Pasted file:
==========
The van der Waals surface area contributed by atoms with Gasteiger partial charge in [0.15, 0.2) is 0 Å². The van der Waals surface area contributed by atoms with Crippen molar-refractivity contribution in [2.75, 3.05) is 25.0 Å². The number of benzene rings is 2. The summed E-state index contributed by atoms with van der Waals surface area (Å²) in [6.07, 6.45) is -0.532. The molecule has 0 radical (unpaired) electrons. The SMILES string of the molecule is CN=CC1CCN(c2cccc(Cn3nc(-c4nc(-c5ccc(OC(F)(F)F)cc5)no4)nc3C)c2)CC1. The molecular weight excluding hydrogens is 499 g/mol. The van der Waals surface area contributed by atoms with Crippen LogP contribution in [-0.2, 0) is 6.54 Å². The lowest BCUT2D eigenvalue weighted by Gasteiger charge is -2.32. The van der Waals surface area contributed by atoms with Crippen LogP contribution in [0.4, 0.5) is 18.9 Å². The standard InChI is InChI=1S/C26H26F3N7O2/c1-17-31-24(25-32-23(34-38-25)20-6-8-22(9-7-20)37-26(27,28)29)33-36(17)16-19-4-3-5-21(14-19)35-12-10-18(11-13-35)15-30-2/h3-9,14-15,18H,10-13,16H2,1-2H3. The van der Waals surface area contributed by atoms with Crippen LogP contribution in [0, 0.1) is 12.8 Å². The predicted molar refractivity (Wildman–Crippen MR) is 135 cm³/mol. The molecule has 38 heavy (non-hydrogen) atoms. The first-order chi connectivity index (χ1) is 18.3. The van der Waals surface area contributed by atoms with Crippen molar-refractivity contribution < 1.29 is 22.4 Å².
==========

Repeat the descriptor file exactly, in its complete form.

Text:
The van der Waals surface area contributed by atoms with Gasteiger partial charge in [0.15, 0.2) is 0 Å². The van der Waals surface area contributed by atoms with Crippen molar-refractivity contribution in [2.75, 3.05) is 25.0 Å². The number of benzene rings is 2. The summed E-state index contributed by atoms with van der Waals surface area (Å²) in [6.07, 6.45) is -0.532. The molecule has 0 radical (unpaired) electrons. The SMILES string of the molecule is CN=CC1CCN(c2cccc(Cn3nc(-c4nc(-c5ccc(OC(F)(F)F)cc5)no4)nc3C)c2)CC1. The molecular weight excluding hydrogens is 499 g/mol. The van der Waals surface area contributed by atoms with Crippen LogP contribution in [-0.2, 0) is 6.54 Å². The lowest BCUT2D eigenvalue weighted by Gasteiger charge is -2.32. The van der Waals surface area contributed by atoms with Crippen LogP contribution in [0.4, 0.5) is 18.9 Å². The standard InChI is InChI=1S/C26H26F3N7O2/c1-17-31-24(25-32-23(34-38-25)20-6-8-22(9-7-20)37-26(27,28)29)33-36(17)16-19-4-3-5-21(14-19)35-12-10-18(11-13-35)15-30-2/h3-9,14-15,18H,10-13,16H2,1-2H3. The van der Waals surface area contributed by atoms with Crippen LogP contribution in [0, 0.1) is 12.8 Å². The predicted molar refractivity (Wildman–Crippen MR) is 135 cm³/mol. The molecule has 38 heavy (non-hydrogen) atoms. The first-order chi connectivity index (χ1) is 18.3. The van der Waals surface area contributed by atoms with Crippen molar-refractivity contribution < 1.29 is 22.4 Å².